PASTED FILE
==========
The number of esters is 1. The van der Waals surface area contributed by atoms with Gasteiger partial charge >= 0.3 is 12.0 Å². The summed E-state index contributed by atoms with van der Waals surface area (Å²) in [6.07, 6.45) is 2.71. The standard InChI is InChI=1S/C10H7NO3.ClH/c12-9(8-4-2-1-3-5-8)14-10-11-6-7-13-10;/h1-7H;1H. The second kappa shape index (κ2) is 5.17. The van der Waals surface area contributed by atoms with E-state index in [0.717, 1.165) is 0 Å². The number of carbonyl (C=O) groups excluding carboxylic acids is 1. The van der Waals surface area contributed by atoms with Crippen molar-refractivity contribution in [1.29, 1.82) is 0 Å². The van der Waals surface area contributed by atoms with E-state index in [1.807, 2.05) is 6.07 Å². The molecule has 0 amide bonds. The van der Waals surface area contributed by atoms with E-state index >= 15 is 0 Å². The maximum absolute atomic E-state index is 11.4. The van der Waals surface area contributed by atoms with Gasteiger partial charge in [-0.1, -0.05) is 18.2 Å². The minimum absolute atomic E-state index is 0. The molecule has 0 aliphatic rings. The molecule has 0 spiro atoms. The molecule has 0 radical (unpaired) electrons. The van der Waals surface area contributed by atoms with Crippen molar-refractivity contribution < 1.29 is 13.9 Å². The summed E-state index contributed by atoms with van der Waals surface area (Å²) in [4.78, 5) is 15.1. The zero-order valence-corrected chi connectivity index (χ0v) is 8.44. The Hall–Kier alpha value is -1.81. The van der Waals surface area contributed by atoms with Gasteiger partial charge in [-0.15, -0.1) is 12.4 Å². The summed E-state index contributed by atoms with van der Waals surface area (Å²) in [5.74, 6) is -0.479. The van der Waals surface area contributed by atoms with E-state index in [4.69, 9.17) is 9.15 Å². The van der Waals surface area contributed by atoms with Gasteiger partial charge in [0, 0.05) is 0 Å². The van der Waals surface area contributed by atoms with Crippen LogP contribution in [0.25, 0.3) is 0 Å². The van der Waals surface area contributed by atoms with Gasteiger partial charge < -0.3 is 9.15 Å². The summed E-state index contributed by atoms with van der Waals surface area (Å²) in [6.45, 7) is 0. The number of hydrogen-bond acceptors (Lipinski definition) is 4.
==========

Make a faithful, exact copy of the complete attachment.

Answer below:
The number of esters is 1. The van der Waals surface area contributed by atoms with Gasteiger partial charge >= 0.3 is 12.0 Å². The summed E-state index contributed by atoms with van der Waals surface area (Å²) in [6.07, 6.45) is 2.71. The standard InChI is InChI=1S/C10H7NO3.ClH/c12-9(8-4-2-1-3-5-8)14-10-11-6-7-13-10;/h1-7H;1H. The second kappa shape index (κ2) is 5.17. The van der Waals surface area contributed by atoms with E-state index in [0.717, 1.165) is 0 Å². The number of carbonyl (C=O) groups excluding carboxylic acids is 1. The van der Waals surface area contributed by atoms with Crippen molar-refractivity contribution in [1.29, 1.82) is 0 Å². The van der Waals surface area contributed by atoms with E-state index in [1.807, 2.05) is 6.07 Å². The molecule has 0 amide bonds. The van der Waals surface area contributed by atoms with E-state index >= 15 is 0 Å². The maximum absolute atomic E-state index is 11.4. The van der Waals surface area contributed by atoms with Gasteiger partial charge in [-0.1, -0.05) is 18.2 Å². The minimum absolute atomic E-state index is 0. The molecule has 0 aliphatic rings. The molecule has 0 spiro atoms. The molecule has 0 radical (unpaired) electrons. The van der Waals surface area contributed by atoms with Crippen molar-refractivity contribution < 1.29 is 13.9 Å². The summed E-state index contributed by atoms with van der Waals surface area (Å²) in [4.78, 5) is 15.1. The zero-order valence-corrected chi connectivity index (χ0v) is 8.44. The Hall–Kier alpha value is -1.81. The van der Waals surface area contributed by atoms with Gasteiger partial charge in [-0.15, -0.1) is 12.4 Å². The summed E-state index contributed by atoms with van der Waals surface area (Å²) in [5.74, 6) is -0.479. The van der Waals surface area contributed by atoms with E-state index in [4.69, 9.17) is 9.15 Å². The van der Waals surface area contributed by atoms with Gasteiger partial charge in [0, 0.05) is 0 Å². The van der Waals surface area contributed by atoms with Crippen LogP contribution in [0.25, 0.3) is 0 Å². The van der Waals surface area contributed by atoms with Gasteiger partial charge < -0.3 is 9.15 Å². The summed E-state index contributed by atoms with van der Waals surface area (Å²) in [6.45, 7) is 0. The number of hydrogen-bond acceptors (Lipinski definition) is 4.